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I How does a harmonic oscillator model have the same frequency

  1. Nov 18, 2017 #1
    I'm currently studying IR but my mind is having trouble tying everything together.
    While I see that vibrational frequency is determined really by just reduced mass, I can see from the equation that vib equation is the same throughout energy levels and so does energy (bc that basically depends on reduced mass and frequency). However, I've seen IR and there's all sorts of crazy spikes and loops and I'm confused on how that ties it together? Like something can have the same frequency but the spikes will be all different? I've tried reading about IR from different sources and something just isn't clicking. I'd seriously appreciate it if someone can clear this up for me!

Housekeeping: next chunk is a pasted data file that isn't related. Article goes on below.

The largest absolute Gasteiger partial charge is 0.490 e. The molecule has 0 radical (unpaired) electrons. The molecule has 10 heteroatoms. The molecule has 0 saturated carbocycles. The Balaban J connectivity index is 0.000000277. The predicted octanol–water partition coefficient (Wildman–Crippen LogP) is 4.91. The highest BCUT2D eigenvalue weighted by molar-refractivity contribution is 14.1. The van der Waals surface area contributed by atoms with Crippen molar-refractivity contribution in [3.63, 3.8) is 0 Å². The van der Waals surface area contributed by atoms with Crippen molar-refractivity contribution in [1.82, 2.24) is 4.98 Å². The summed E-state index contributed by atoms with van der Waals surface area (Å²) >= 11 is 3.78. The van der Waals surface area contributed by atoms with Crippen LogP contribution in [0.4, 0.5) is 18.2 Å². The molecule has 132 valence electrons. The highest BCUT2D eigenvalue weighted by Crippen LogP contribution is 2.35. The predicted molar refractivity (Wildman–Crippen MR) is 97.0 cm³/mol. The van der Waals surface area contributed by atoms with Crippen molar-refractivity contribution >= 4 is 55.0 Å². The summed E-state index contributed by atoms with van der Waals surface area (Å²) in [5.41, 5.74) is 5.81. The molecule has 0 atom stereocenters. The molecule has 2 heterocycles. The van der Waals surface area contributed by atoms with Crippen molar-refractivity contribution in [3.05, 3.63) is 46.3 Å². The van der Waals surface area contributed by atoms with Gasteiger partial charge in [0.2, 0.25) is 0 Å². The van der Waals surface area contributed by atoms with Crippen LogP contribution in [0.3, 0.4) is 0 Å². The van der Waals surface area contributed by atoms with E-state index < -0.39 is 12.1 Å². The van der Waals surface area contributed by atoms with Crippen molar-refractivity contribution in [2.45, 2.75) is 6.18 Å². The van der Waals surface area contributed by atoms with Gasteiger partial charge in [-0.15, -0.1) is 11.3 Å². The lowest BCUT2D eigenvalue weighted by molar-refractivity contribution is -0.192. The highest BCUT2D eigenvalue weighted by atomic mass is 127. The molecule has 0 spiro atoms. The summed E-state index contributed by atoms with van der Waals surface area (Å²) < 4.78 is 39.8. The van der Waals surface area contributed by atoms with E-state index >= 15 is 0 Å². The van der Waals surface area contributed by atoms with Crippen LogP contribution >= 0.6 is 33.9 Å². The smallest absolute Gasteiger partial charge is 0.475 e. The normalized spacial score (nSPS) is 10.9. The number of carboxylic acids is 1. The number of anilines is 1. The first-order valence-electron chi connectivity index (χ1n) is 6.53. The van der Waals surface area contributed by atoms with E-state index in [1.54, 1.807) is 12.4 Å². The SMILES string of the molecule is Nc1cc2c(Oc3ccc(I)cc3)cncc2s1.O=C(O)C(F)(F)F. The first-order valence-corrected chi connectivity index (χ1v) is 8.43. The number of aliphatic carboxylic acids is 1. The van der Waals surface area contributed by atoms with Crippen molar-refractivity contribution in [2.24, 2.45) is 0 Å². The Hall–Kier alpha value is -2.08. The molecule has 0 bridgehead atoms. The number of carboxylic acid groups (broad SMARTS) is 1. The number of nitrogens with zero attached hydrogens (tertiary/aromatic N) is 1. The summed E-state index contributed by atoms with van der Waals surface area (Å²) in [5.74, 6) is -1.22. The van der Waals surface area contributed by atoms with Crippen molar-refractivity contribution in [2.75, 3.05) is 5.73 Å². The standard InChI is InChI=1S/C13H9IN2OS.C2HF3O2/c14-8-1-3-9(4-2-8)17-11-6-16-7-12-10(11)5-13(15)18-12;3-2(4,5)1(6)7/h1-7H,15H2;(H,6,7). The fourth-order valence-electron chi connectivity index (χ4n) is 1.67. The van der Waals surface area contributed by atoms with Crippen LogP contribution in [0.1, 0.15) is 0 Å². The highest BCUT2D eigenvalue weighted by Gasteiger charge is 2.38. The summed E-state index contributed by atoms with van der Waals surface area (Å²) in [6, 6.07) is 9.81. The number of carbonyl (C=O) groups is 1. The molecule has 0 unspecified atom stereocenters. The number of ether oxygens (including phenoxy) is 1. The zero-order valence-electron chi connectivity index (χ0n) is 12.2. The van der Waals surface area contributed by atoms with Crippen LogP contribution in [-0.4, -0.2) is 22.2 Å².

2. jcsd
  3. Nov 18, 2017 #2


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    You can't model a molecule with many atoms by just using a single harmonic oscillator. For something as simple as carbon dioxide you already have to use a model with coupled oscillators. Another problem is anharmonicity (vibrational energy levels not being equally spaced at high excited states) and rotation-vibrational coupling (higher rotational states having a larger expectation value of internuclear distance because of "centrifugal" effect).
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